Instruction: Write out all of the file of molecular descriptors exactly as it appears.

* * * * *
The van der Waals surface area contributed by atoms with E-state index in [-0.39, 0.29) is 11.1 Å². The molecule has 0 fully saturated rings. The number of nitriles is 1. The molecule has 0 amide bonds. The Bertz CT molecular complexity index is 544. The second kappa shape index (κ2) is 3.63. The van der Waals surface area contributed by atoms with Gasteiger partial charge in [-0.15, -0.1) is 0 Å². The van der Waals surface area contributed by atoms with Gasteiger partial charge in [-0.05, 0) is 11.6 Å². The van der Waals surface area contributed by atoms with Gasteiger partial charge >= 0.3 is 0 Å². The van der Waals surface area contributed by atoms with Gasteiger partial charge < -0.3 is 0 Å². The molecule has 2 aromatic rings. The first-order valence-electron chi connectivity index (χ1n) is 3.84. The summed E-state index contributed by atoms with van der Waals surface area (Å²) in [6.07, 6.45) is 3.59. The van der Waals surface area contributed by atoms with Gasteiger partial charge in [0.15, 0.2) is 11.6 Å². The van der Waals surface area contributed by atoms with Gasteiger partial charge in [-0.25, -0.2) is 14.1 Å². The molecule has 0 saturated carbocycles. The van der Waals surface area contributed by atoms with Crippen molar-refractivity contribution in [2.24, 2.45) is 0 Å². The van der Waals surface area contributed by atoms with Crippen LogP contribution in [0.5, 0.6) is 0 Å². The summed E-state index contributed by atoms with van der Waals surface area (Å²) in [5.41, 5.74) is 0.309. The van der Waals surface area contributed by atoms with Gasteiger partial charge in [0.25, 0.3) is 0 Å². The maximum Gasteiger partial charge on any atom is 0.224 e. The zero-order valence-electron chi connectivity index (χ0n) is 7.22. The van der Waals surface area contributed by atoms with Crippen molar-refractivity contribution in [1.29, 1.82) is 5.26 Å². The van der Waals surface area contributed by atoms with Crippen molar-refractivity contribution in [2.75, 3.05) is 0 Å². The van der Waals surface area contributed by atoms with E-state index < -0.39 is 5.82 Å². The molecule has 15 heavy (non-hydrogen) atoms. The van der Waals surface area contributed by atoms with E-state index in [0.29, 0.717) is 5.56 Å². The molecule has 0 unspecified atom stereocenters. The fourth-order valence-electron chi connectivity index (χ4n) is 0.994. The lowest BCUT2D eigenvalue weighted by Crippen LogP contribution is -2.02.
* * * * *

The van der Waals surface area contributed by atoms with E-state index in [-0.39, 0.29) is 11.1 Å². The molecule has 0 fully saturated rings. The number of nitriles is 1. The molecule has 0 amide bonds. The Bertz CT molecular complexity index is 544. The second kappa shape index (κ2) is 3.63. The van der Waals surface area contributed by atoms with Gasteiger partial charge in [-0.15, -0.1) is 0 Å². The van der Waals surface area contributed by atoms with Gasteiger partial charge in [-0.05, 0) is 11.6 Å². The van der Waals surface area contributed by atoms with Gasteiger partial charge >= 0.3 is 0 Å². The van der Waals surface area contributed by atoms with Gasteiger partial charge < -0.3 is 0 Å². The molecule has 2 aromatic rings. The first-order valence-electron chi connectivity index (χ1n) is 3.84. The summed E-state index contributed by atoms with van der Waals surface area (Å²) in [6.07, 6.45) is 3.59. The van der Waals surface area contributed by atoms with Gasteiger partial charge in [0.15, 0.2) is 11.6 Å². The van der Waals surface area contributed by atoms with Gasteiger partial charge in [-0.25, -0.2) is 14.1 Å². The molecule has 0 saturated carbocycles. The van der Waals surface area contributed by atoms with Crippen molar-refractivity contribution in [2.24, 2.45) is 0 Å². The van der Waals surface area contributed by atoms with Crippen LogP contribution in [0.5, 0.6) is 0 Å². The summed E-state index contributed by atoms with van der Waals surface area (Å²) in [5.41, 5.74) is 0.309. The van der Waals surface area contributed by atoms with Gasteiger partial charge in [0.25, 0.3) is 0 Å². The maximum Gasteiger partial charge on any atom is 0.224 e. The zero-order valence-electron chi connectivity index (χ0n) is 7.22. The van der Waals surface area contributed by atoms with Crippen molar-refractivity contribution in [1.29, 1.82) is 5.26 Å². The van der Waals surface area contributed by atoms with Crippen molar-refractivity contribution in [2.75, 3.05) is 0 Å². The van der Waals surface area contributed by atoms with E-state index < -0.39 is 5.82 Å². The molecule has 15 heavy (non-hydrogen) atoms. The van der Waals surface area contributed by atoms with E-state index in [0.29, 0.717) is 5.56 Å². The molecule has 0 unspecified atom stereocenters. The fourth-order valence-electron chi connectivity index (χ4n) is 0.994. The lowest BCUT2D eigenvalue weighted by Crippen LogP contribution is -2.02.